Frederick Jensen was the third son of Glen Rock's first full-time police officer, Martin Jensen. The family lived on South Highwood Avenue. In a letter sent home after he arrived in France in 1918, Fred wrote, "Everything seems and is old-fashioned. The people are dressed different and the line of chatter they give you can make any one dizzy." Private Jensen went Missing In Action after the Battle of Ormond Wood, near Verdun, France and was later confirmed Killed In Action in September 1918.
Mortimer Kerr was an enlisted wireless operator in the U. S. Navy. He grew up in Brooklyn and lived in Glen Rock for a short period of time, his family renting a house on Broad Street. He served aboard the USS Celebes, a Dutch commercial steam ship pressed into duty as part of the Navy's Overseas Transportation Service. The ship operated between New York City and ports in western France. On September 28, 1918, there was a fire on board the Celebes and Kerr died of burns sustained in that accident.
Jacob Phillips was born and raised in Glen Rock, the family living on Highwood (now South Highwood) Avenue and later on Ferguson Place. Jacob served in the NJ National Guard before enlisting in the U. S. Army in 1918. After training at Camp McClellan in Alabama, Sgt. Phillips was sent overseas as part of the 114th Infantry, 29th Division. In October of 1918, Phillips died in France, officially of pneumonia, most likely a casualty of the virulent influenza pandemic that killed between 20 - 40 million people worldwide between 1918 and 1919. The influenza outbreak was responsible for 50% of U. S. casualties during World War I.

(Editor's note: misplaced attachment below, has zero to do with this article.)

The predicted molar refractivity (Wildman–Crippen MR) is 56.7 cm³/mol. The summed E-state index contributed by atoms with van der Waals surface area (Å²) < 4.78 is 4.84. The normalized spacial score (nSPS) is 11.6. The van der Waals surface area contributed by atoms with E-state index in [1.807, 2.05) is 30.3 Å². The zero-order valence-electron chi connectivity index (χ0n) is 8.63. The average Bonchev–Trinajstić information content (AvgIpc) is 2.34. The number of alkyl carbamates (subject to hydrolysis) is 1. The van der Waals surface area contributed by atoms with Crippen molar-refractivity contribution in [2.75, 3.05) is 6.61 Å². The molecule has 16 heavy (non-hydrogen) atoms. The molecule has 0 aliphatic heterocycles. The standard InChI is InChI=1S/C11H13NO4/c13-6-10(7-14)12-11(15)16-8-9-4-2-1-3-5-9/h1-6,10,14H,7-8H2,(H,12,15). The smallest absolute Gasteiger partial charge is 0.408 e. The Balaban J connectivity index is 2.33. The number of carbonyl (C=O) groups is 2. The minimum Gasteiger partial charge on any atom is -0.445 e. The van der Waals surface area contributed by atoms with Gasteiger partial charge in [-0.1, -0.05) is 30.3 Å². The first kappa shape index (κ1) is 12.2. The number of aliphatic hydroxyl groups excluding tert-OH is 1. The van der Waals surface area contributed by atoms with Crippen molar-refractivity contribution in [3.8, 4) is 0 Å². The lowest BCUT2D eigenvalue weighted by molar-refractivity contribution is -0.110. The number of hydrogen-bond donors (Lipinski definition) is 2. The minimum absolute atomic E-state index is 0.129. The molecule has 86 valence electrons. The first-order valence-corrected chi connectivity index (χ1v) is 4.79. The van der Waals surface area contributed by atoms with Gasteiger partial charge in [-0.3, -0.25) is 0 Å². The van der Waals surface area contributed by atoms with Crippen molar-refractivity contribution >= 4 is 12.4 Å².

Frank Squires was born in England and immigrated to New York in 1907 at age 18. On the passenger manifest, he had to answer such questions as: Are you a polygamist? and Are you an anarchist? (he answered No to both). He married while in NYC and moved with his young family to Bradford Street in Glen Rock. In 1917, as an English citizen, he enlisted with the Hamilton Mounted Rifles of the Canadian Armed Forces and was sent to France. In October 1918, his wife Hilda received a telegram from the Canadian War Office stating that Private Squires was in the hospital with "gun-shot wound, lower extremities". Shortly after, Hilda received a note from her husband explaining that he had been slightly wounded by shrapnel and expected to return to his battalion soon. Her relief was short-lived, however. In November, Squires passed away not from his wounds but of influenza, contracted after discharge from the hospital. Private Squires, at age 29, was the oldest of Glen Rock's WWI casualties. He was remembered in the local newspaper, The Glen Rocket, as a man "of kindly face and disposition. A man of high principles, he gave up home and volunteered for the war because he considered it his duty to his native land and to humanity."
Join us on Saturday, November 11, 2017 to honor these five men at Veterans Park and to remember and thank all of our veterans for their service and sacrifice.